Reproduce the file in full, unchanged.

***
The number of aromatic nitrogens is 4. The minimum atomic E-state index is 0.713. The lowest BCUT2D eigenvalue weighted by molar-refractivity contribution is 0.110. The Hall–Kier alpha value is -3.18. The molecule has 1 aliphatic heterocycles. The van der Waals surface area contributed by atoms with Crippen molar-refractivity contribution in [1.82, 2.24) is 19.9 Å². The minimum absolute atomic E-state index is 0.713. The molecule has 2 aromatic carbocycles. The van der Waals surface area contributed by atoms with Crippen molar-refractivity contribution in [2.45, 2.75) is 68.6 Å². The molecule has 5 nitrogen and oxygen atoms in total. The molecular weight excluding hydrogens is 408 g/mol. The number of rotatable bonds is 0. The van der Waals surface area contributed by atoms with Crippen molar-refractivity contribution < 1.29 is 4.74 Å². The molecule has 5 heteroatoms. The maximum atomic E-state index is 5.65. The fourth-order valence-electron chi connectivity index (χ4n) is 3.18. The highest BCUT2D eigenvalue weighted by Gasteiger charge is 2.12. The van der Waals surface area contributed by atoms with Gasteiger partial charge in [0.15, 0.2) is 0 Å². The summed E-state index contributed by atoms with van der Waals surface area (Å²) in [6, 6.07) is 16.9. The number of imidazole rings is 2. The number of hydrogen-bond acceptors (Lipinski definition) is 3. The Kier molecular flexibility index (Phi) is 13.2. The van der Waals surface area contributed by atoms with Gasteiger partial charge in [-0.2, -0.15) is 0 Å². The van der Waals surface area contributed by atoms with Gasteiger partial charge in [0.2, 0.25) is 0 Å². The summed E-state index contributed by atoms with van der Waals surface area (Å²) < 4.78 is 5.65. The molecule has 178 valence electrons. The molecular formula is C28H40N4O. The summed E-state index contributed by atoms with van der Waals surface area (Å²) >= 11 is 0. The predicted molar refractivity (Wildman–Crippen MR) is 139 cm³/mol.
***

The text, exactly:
The number of aromatic nitrogens is 4. The minimum atomic E-state index is 0.713. The lowest BCUT2D eigenvalue weighted by molar-refractivity contribution is 0.110. The Hall–Kier alpha value is -3.18. The molecule has 1 aliphatic heterocycles. The van der Waals surface area contributed by atoms with Crippen molar-refractivity contribution in [1.82, 2.24) is 19.9 Å². The minimum absolute atomic E-state index is 0.713. The molecule has 2 aromatic carbocycles. The van der Waals surface area contributed by atoms with Crippen molar-refractivity contribution in [2.45, 2.75) is 68.6 Å². The molecule has 5 nitrogen and oxygen atoms in total. The molecular weight excluding hydrogens is 408 g/mol. The number of rotatable bonds is 0. The van der Waals surface area contributed by atoms with Crippen molar-refractivity contribution < 1.29 is 4.74 Å². The molecule has 5 heteroatoms. The maximum atomic E-state index is 5.65. The fourth-order valence-electron chi connectivity index (χ4n) is 3.18. The highest BCUT2D eigenvalue weighted by Gasteiger charge is 2.12. The van der Waals surface area contributed by atoms with Gasteiger partial charge in [0.15, 0.2) is 0 Å². The summed E-state index contributed by atoms with van der Waals surface area (Å²) in [6, 6.07) is 16.9. The number of imidazole rings is 2. The number of hydrogen-bond acceptors (Lipinski definition) is 3. The Kier molecular flexibility index (Phi) is 13.2. The van der Waals surface area contributed by atoms with Gasteiger partial charge in [-0.2, -0.15) is 0 Å². The van der Waals surface area contributed by atoms with Gasteiger partial charge in [0.2, 0.25) is 0 Å². The summed E-state index contributed by atoms with van der Waals surface area (Å²) < 4.78 is 5.65. The molecule has 178 valence electrons. The molecular formula is C28H40N4O. The summed E-state index contributed by atoms with van der Waals surface area (Å²) >= 11 is 0. The predicted molar refractivity (Wildman–Crippen MR) is 139 cm³/mol.